‘Financial Inclusion’ draws on many levers to achieve its goals, but microfinance is a major one. The microfinance model as previously practised contained elements of exploitation and coercion, and failed to exercise a duty of care. Does Financial Inclusion resolve these ethical flaws, or repeat them?
Microfinance enjoyed a thirty plus year spell as the development tool of choice to raise some of the world's poorest people out of poverty. Its intentions were, largely, noble and honest: to enrich and empower its borrowers, and, as the commercialised model developed, to make a profit as well. But underneath the best of intentions lay practices that required borrowers to face exploitative interest rates and loan conditions; the prospect of coercion through the insistence on the use of group liability; the absence of a recognised duty of care to the vulnerable; and an indifference to the distribution of winners and losers from engagement with credit.
'Financial Inclusion' has replaced microfinance as the preferred tool to achieve a number of the Sustainable Development Goals (SDGs). To what extent, then, is financial inclusion a radically different model to microfinance? To the extent that Financial Inclusion uses microfinance as one of its major levers to deliver on the SDGs, how has it adapted the microfinance model to repair the ethical failures of the past? Has the microfinance of financial inclusion resolved the ethical flaws of old microfinance, or is it the same old wine in new bottles?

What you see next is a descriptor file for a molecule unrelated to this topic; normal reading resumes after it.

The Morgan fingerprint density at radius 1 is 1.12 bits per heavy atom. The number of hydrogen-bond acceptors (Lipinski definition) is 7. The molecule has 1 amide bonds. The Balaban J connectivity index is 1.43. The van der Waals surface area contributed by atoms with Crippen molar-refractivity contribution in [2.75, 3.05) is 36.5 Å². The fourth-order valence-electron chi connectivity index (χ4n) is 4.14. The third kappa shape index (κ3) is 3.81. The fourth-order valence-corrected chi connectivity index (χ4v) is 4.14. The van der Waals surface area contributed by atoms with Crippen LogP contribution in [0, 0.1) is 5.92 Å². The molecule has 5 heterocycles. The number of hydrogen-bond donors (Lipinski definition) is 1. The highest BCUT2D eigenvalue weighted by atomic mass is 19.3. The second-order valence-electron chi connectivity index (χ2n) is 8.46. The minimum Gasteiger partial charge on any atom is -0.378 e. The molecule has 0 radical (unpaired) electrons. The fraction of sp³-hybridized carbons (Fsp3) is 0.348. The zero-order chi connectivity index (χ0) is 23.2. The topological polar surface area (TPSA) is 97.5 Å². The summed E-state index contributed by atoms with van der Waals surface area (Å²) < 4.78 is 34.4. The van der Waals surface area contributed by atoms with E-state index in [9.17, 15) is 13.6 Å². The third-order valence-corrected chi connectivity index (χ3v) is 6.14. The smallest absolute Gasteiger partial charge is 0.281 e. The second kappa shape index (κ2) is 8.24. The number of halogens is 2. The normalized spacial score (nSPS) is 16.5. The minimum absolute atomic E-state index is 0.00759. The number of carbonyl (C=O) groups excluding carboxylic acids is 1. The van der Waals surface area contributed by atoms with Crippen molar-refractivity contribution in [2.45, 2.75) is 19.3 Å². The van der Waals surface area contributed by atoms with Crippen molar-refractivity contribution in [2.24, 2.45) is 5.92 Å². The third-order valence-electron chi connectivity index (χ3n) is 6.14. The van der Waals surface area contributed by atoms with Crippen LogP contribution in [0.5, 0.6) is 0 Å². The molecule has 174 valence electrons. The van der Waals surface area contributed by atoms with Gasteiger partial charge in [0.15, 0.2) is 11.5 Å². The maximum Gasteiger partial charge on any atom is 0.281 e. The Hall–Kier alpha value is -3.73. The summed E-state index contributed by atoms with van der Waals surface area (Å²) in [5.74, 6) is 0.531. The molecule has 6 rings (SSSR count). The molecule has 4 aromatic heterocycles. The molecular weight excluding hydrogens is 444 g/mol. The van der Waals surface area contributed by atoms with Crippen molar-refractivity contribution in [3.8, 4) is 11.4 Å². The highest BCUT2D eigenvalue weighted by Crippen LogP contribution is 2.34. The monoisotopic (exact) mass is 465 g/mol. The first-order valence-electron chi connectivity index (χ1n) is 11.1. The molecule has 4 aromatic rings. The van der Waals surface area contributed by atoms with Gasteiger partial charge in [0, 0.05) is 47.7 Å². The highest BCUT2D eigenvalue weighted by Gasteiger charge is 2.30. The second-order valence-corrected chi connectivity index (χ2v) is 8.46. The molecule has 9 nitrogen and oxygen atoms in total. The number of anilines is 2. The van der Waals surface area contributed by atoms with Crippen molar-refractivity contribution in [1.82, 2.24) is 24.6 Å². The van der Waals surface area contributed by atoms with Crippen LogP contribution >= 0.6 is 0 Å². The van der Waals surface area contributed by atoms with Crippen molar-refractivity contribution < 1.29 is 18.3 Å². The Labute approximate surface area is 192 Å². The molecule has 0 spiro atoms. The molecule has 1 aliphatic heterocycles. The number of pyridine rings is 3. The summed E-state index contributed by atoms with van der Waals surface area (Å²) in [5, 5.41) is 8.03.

Financial Inclusion in the UK: what does ethical finance look like?
Rather than regulating the cost of credit for the financially excluded, policy makers should instead focus on how customers are treated at the point of transaction and how to create better access to mainstream financial services.
For the past decade Fair Finance, a not-for-profit community finance institution, has provided credit and advice to financially excluded individuals in London. Drawing on this experience, the paper considers three issues:
First, that the ethical mission of the company is exemplified by the way in which the staff serve the customer; and not in the way in which prices for products are set. We cannot judge whether microfinance institutions are behaving ethically by looking at prices.
Second, that the new UK regulatory framework for high cost consumer credit is likely to lead to a bifurcation of the sub-prime sector into "near prime" and "doubly excluded". The cap on the cost of credit is, in reality, a denial of (legal) credit to a section of the UK population.
Third, that public policy should aim to eliminate financial exclusion, not to embed it in the financial system. The long-term interests of the financially excluded (and the rest of the population) would be best served by access to mainstream service providers.
These UK issues are likely to be similar to issues facing policy makers and microfinance institutions elsewhere in the world.
This panel is closed to new paper proposals.